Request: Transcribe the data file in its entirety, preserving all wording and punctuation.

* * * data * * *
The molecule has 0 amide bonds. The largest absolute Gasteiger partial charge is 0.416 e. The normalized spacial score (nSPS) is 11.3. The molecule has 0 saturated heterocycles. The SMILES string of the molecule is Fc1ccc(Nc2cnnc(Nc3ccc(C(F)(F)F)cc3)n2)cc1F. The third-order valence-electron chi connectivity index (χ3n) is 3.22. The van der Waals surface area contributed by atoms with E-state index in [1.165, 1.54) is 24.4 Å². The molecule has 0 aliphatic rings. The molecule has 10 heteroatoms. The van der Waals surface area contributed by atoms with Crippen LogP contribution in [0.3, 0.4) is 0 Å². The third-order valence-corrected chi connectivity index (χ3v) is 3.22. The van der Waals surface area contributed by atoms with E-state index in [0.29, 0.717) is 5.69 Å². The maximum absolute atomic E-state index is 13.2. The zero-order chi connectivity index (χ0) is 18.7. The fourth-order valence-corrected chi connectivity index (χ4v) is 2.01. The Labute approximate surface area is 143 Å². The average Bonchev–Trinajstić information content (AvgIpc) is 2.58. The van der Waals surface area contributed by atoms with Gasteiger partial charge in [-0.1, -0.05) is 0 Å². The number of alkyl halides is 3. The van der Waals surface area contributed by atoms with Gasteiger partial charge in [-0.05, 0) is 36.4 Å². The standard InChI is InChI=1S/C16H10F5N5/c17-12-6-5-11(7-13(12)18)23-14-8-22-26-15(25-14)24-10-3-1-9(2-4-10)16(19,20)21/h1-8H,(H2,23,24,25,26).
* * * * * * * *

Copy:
The molecule has 0 amide bonds. The largest absolute Gasteiger partial charge is 0.416 e. The normalized spacial score (nSPS) is 11.3. The molecule has 0 saturated heterocycles. The SMILES string of the molecule is Fc1ccc(Nc2cnnc(Nc3ccc(C(F)(F)F)cc3)n2)cc1F. The third-order valence-electron chi connectivity index (χ3n) is 3.22. The van der Waals surface area contributed by atoms with E-state index in [1.165, 1.54) is 24.4 Å². The molecule has 0 aliphatic rings. The molecule has 10 heteroatoms. The van der Waals surface area contributed by atoms with Crippen LogP contribution in [0.3, 0.4) is 0 Å². The third-order valence-corrected chi connectivity index (χ3v) is 3.22. The van der Waals surface area contributed by atoms with E-state index in [0.29, 0.717) is 5.69 Å². The maximum absolute atomic E-state index is 13.2. The zero-order chi connectivity index (χ0) is 18.7. The fourth-order valence-corrected chi connectivity index (χ4v) is 2.01. The Labute approximate surface area is 143 Å². The average Bonchev–Trinajstić information content (AvgIpc) is 2.58. The van der Waals surface area contributed by atoms with Gasteiger partial charge in [-0.1, -0.05) is 0 Å². The number of alkyl halides is 3. The van der Waals surface area contributed by atoms with Gasteiger partial charge in [-0.05, 0) is 36.4 Å². The standard InChI is InChI=1S/C16H10F5N5/c17-12-6-5-11(7-13(12)18)23-14-8-22-26-15(25-14)24-10-3-1-9(2-4-10)16(19,20)21/h1-8H,(H2,23,24,25,26).